An investigation into the relationship between student identity and academic literacy at a private higher education institution

Master Thesis


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University of Cape Town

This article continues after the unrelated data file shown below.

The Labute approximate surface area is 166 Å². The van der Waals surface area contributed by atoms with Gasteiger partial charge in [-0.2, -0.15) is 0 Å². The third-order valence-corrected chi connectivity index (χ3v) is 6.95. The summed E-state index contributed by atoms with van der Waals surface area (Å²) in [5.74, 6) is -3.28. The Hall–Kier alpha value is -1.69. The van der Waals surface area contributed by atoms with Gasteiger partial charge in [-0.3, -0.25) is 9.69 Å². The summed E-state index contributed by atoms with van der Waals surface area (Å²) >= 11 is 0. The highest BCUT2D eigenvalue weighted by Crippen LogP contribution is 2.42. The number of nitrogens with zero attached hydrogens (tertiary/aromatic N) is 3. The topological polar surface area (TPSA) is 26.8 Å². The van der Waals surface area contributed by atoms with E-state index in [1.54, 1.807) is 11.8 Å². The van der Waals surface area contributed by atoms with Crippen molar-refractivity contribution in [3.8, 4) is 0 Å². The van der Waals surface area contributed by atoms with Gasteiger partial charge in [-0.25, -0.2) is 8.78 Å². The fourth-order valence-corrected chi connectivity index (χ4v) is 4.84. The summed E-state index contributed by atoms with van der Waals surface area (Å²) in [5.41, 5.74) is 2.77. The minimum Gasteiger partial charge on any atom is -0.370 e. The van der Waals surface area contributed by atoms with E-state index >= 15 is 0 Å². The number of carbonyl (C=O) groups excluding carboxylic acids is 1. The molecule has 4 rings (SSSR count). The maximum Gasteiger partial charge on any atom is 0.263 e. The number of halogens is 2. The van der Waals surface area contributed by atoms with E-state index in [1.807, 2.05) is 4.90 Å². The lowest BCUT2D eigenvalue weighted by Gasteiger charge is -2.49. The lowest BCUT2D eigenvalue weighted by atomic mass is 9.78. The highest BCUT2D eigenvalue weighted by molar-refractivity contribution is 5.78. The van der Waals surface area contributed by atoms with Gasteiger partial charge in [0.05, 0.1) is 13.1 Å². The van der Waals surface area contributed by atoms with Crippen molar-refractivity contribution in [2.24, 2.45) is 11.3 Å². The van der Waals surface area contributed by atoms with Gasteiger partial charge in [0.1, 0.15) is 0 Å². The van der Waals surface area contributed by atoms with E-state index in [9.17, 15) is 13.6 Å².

Although academic development programmes have been well researched in the South African context, much of the research has focused on programmes at mainstream public universities and less is known about the programmes run by smaller private institutions. This research aims to identify and discuss themes around student identity and how these themes relate to academic literacy acquisition for students on a one-year bridging course programme at a private university. Gee’s (2001) identity framework is used to explore and compare how students on a bridging course were viewed by the institution, and how these students saw themselves. An analysis of data gathered through interviews, focus groups, questionnaires, and course-related materials revealed a strong deficit discourse around students on the bridging course. The institution’s view of literacy as autonomous, the deficit discourse surrounding the students, and the way these students were positioned in the institution, meant that students, although highly motivated to achieve a degree qualification, had not begun to develop the beginning of either an academic or a vocational identity. The institution did not successfully enable students to view academic practice and discourse as part of their identity, and as a result bridging course students did not adopt the practices and discourses around academic literacy as they were not convinced of their validity and legitimacy. Given that academic literacy is central to success on a degree programme, these students were not adequately prepared for their first year of degree study. The findings from this research show the need for wider research into whether academic development programmes at private institutions are really meeting the needs of the students who enrol onto these programmes.